He’s one of 4 Normans to join the French team for the international WorldSkills competition in September 2024: 20 year old Thiaifène, an apprentice at Mont-Blanc in Manche, will champion Normandy’s expertise in industrial maintenance. Let’s take a look at multiple perspectives of a popular trade in the area with Vincent Bettin, his HND teacher at IUMM Grand Ouest, in Caen. 

Can you tell us more about the job? What does it involve?

Vincent: I often tell the students that it’s a bit like being a doctor in manufacturing: the maintenance trade involves looking after a fleet of machinery to ensure a company’s systems are capable of completing their tasks. 

Thiaifène: It’s a job that involves lots of different trades: you have to do a bit of a boilermaking, machining, mechanics, automation engineering, electricals etc. You have to repair, maintain and make specific industrial systems. 

What do you like about your job?

Thiaifène: I like that you never know what’s going to happen during the day. I like how you have to push yourself too, because we work under pressure: you can earn a lot of money.

Vincent: Every day is different and there are always challenges. When I tell students about working in maintenance, I describe it like an escape room. There’s a problem, but after you think about it, the solution you come up with is a bit like when you escape the room: you tend to feel proud and happy. It’s the playful side of diagnosis and repairs that’s enticing.

"I was an apprentice too and I've always had apprentices working alongside me. Over time, I loved teaching so much that I decided to just stick to that. I applied to work at the CFAI training centre in Caen at IUMM in Caen and I've been here for 6 years.

Which qualities do you have to have to work in this job?

Thiaifène: I’d say communication, diligence and organisation.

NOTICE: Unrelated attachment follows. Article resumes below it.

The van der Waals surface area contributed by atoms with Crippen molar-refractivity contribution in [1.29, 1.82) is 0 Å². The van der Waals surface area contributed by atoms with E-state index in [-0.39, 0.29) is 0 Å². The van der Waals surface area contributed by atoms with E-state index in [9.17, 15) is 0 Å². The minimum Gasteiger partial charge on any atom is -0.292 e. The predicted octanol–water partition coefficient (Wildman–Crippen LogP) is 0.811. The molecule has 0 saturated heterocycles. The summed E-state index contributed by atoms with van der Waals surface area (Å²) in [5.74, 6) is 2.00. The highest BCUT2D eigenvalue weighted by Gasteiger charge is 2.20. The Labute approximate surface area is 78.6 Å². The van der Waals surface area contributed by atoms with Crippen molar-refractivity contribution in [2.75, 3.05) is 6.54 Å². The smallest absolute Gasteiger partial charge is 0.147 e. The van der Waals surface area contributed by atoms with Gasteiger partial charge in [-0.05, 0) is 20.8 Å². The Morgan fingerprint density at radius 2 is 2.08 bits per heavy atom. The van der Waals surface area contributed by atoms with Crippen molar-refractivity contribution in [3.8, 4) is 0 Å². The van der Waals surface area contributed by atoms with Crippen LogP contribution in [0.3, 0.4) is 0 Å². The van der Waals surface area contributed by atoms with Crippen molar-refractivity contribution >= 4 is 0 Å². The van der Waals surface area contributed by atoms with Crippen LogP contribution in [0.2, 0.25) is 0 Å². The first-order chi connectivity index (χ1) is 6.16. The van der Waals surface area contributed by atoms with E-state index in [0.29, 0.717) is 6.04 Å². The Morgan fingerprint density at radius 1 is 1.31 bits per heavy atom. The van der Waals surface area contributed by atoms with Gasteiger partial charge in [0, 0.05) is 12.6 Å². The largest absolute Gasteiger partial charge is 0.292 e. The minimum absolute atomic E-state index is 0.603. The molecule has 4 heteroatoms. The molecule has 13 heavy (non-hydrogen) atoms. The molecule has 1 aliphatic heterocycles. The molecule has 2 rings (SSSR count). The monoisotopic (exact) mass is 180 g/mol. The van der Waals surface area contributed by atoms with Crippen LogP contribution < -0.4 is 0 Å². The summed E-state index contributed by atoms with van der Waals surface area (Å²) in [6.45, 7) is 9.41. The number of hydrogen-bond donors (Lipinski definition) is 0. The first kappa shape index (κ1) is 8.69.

Vincent: Yes, and you need to be curious and enjoy problem solving. Identifying a fault and repairing it is all well and good, but you need to understand why it’s happened and stop it happening again.

I want to start my own subcontracting company. Next year I want to continue my automation degree. And work as a consultant for companies that need maintenance.

How do you think the job will change in the future?

Thiaifène: It’s a modern trade: it’s made a massive technological leap in the space of 15 years. It can change in a matter of months if you think about software changes for example. We’ve moved from an entirely mechanical industry to robotics, automation, digital… It’s constantly changing. It’s exciting. 

Vincent: The trade is constantly evolving – systems communicate with each other, faults appear on-screen… that’s how it is now. My only concern is that we’re neglecting the engineering side of it, the building blocks of the trade. I think we need to keep that balance so we can handle any fault.

How was the test at the regional competition? What does your training involve?

I wanted a gold medal for the regional and national trials – I want the same for the upcoming international competition too.